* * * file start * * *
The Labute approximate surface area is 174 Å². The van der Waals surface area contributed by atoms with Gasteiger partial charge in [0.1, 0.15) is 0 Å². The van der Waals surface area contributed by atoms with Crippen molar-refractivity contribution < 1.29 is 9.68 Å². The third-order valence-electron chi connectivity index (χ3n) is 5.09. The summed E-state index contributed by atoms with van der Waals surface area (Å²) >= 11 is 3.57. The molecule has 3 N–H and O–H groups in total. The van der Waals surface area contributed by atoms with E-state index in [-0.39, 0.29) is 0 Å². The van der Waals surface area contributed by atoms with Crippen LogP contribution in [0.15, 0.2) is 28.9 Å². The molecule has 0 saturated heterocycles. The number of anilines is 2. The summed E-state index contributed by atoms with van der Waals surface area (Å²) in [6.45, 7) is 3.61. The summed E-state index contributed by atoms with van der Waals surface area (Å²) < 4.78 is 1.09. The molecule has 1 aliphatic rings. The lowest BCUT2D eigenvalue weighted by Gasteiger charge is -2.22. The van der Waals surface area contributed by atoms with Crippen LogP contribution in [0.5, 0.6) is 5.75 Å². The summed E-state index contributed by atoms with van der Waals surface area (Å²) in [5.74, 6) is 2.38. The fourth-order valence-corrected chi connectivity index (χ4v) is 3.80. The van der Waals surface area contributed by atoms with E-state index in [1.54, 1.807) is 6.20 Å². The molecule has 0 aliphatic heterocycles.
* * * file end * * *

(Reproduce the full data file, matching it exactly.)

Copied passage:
The Labute approximate surface area is 174 Å². The van der Waals surface area contributed by atoms with Gasteiger partial charge in [0.1, 0.15) is 0 Å². The van der Waals surface area contributed by atoms with Crippen molar-refractivity contribution < 1.29 is 9.68 Å². The third-order valence-electron chi connectivity index (χ3n) is 5.09. The summed E-state index contributed by atoms with van der Waals surface area (Å²) >= 11 is 3.57. The molecule has 3 N–H and O–H groups in total. The van der Waals surface area contributed by atoms with E-state index in [-0.39, 0.29) is 0 Å². The van der Waals surface area contributed by atoms with Crippen LogP contribution in [0.15, 0.2) is 28.9 Å². The molecule has 0 saturated heterocycles. The number of anilines is 2. The summed E-state index contributed by atoms with van der Waals surface area (Å²) in [6.45, 7) is 3.61. The summed E-state index contributed by atoms with van der Waals surface area (Å²) < 4.78 is 1.09. The molecule has 1 aliphatic rings. The lowest BCUT2D eigenvalue weighted by Gasteiger charge is -2.22. The van der Waals surface area contributed by atoms with Crippen LogP contribution in [0.5, 0.6) is 5.75 Å². The summed E-state index contributed by atoms with van der Waals surface area (Å²) in [5.74, 6) is 2.38. The fourth-order valence-corrected chi connectivity index (χ4v) is 3.80. The van der Waals surface area contributed by atoms with E-state index in [1.54, 1.807) is 6.20 Å². The molecule has 0 aliphatic heterocycles.